The Provenance - Interview
The Provenance. Relatively few know the name of this young band, who in 2001 released their debut album "25th Hour; Bleeding." "Still At Arms Length" was their 2003 follow-up to their debut. It shows a band that is willing to expand, progress, and be creative. Thankfully The Provenance is getting at least some recognition for what is one of the year's best albums. However, they still aren't getting the exposure that they deserve. To help shed some light into the work of The Provenance is drummer/lyricist Joel Lindell, who took the time to answer some questions that I had for him.
"Still At Arms Length" is a truly excellent album! I'd say it's definitely one of the finer moments this year and will probably end up on my, and quite a few others, best albums of the year lists. Good work!
Thank you very much indeed! I must say we're all very satisfied with the outcome of this album and it's truly great that people in general find it enjoyable as well.
Not point in wasting time, so right off what do you think is the difference between your debut, "25th Hour: Bleeding," and the new one, "Still At Arms Length"? How has the band improved?
I wouldn't go as far as to say the two albums we've managed to release differ completely but as a band we have matured a great deal on this album and we know much more what works and what doesn't, but our intentions has always been similar when it comes to composing. We've all drawn substantial conclusions from the "25th..." album and gathered information on how to best present these new songs. The main differences could be concluded in a severely improved production plus the fact that all the songs featured on "Still at arms length" were written within a more specific timeframe.
What was the purpose of The Provenance when the band first started? How has that changed up to today? What is it now?
The purpose, I guess, was simply adding to the Gothic musical scene in general, we knew what we wanted to do and felt we had something to offer. It feels a bit strange to answer this question when still to date I cannot recognize any greater purpose with the band other than having fun together making music people hopefully enjoys, I know we do at least.
The music of The Provenance offers a somewhat diverse list of instruments, including female and male vocals, and the flute. How did all of this come about?
We're a band that seeks to use all of our skills if suitable in the music and so, since Emma plays the flute, keyboards and sings, we've simply made the choice of using these elements in our music.
There are many different genres blended into your music. Is it a conscience effort to incorporate so many different styles? Why did you choose to take this path?
We haven't got any set pattern, so to speak, when blending different genres and it's not conscious either. I think it follows naturally when composing together and as we all have a wide range of influences and personal founts of inspiration they obviously surface somewhere along the way. We chose this path because we love music; it's as simple as that!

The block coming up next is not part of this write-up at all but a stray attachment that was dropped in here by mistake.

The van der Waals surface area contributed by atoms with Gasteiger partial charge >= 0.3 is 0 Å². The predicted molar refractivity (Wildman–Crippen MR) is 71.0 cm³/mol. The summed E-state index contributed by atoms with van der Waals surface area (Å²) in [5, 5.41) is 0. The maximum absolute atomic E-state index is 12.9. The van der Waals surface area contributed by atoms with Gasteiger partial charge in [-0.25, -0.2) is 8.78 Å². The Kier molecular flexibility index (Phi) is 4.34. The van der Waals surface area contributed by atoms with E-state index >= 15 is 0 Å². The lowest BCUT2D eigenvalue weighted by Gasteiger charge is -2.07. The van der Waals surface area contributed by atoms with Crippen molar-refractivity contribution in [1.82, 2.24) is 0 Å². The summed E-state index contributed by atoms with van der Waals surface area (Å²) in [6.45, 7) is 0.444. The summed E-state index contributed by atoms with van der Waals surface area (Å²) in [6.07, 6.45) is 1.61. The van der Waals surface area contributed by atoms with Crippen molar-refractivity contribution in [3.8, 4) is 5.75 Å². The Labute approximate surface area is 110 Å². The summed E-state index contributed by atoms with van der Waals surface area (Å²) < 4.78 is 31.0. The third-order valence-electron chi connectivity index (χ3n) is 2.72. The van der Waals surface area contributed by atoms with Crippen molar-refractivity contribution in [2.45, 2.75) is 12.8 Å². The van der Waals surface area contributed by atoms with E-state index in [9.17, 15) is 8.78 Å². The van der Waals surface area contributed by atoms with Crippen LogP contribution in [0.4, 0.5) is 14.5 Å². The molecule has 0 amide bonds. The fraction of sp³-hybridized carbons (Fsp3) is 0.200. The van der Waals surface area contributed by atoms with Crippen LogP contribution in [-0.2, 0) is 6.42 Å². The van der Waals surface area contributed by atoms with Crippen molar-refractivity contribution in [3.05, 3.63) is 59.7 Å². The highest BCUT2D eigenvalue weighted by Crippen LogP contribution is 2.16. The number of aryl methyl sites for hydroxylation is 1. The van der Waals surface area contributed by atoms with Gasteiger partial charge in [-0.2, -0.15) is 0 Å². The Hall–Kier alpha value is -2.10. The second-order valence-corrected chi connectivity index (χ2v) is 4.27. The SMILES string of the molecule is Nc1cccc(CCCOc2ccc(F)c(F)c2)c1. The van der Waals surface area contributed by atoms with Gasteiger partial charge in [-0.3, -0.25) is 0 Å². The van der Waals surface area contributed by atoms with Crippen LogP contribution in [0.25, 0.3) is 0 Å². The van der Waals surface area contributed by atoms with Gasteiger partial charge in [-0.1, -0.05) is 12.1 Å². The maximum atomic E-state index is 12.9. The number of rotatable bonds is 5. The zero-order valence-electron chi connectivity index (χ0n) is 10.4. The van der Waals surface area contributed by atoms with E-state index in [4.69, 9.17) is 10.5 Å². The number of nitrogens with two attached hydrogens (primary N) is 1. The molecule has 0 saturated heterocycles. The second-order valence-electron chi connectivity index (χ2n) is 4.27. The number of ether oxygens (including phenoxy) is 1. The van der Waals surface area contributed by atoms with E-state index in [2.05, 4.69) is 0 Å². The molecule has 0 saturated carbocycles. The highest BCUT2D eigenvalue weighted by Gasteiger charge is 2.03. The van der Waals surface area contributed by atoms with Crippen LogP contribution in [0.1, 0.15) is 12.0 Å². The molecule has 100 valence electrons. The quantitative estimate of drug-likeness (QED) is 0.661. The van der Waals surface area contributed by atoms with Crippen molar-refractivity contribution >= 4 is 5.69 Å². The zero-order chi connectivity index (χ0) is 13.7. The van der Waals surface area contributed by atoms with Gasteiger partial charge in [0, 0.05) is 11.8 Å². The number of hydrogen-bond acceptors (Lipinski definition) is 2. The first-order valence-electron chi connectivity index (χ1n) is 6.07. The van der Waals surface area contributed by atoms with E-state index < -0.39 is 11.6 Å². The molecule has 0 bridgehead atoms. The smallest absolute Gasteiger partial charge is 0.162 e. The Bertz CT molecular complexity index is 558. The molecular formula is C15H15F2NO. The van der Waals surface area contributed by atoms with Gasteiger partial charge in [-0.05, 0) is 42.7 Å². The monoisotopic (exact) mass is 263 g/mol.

Is the writing process something that the entire group takes place in, or is it limited to just one or two members?
Everyone participates in the writing process although the writing usually starts with a guitar… We all play different parts in the creation of a song and we've found features and areas where each one of us function better, thus resulting in a certainty of what we're supposed to do. And in the end this certainty hopefully shines through.
What has been the biggest struggle for The Provenance up until this point? What do you think you've gained from it?
Finding time has always been the main problem for this band, all of us have fulltime jobs or fulltime studies we're committed to, making it very hard to find time to rehearse.
The Provenance seems to be getting a bit more exposure, in my opinion. Do you plan on staying with Scarlet Records after your contract is up or do you want to move onto a bigger and possibly more efficient label?
The backsides of being with a smaller label like Scarlet are always presented to us in forms of lesser promotion and smaller budgets etc., although we have a good communication with them. We believe we would have come a great deal further with just a little more effort put into the promotional work but you never quite know. I don't know if we're staying with Scarlet after the next album, hopefully something better comes along and I know we're worth a break for once. We have been playing for eight years with this band, so I really hope we get the attention we work so hard for. Not that we've ever had the aim of conquering the world but I know for a fact we absolutely crush some of today's acts, which haven't worked half as hard as we've done; it's our turn now!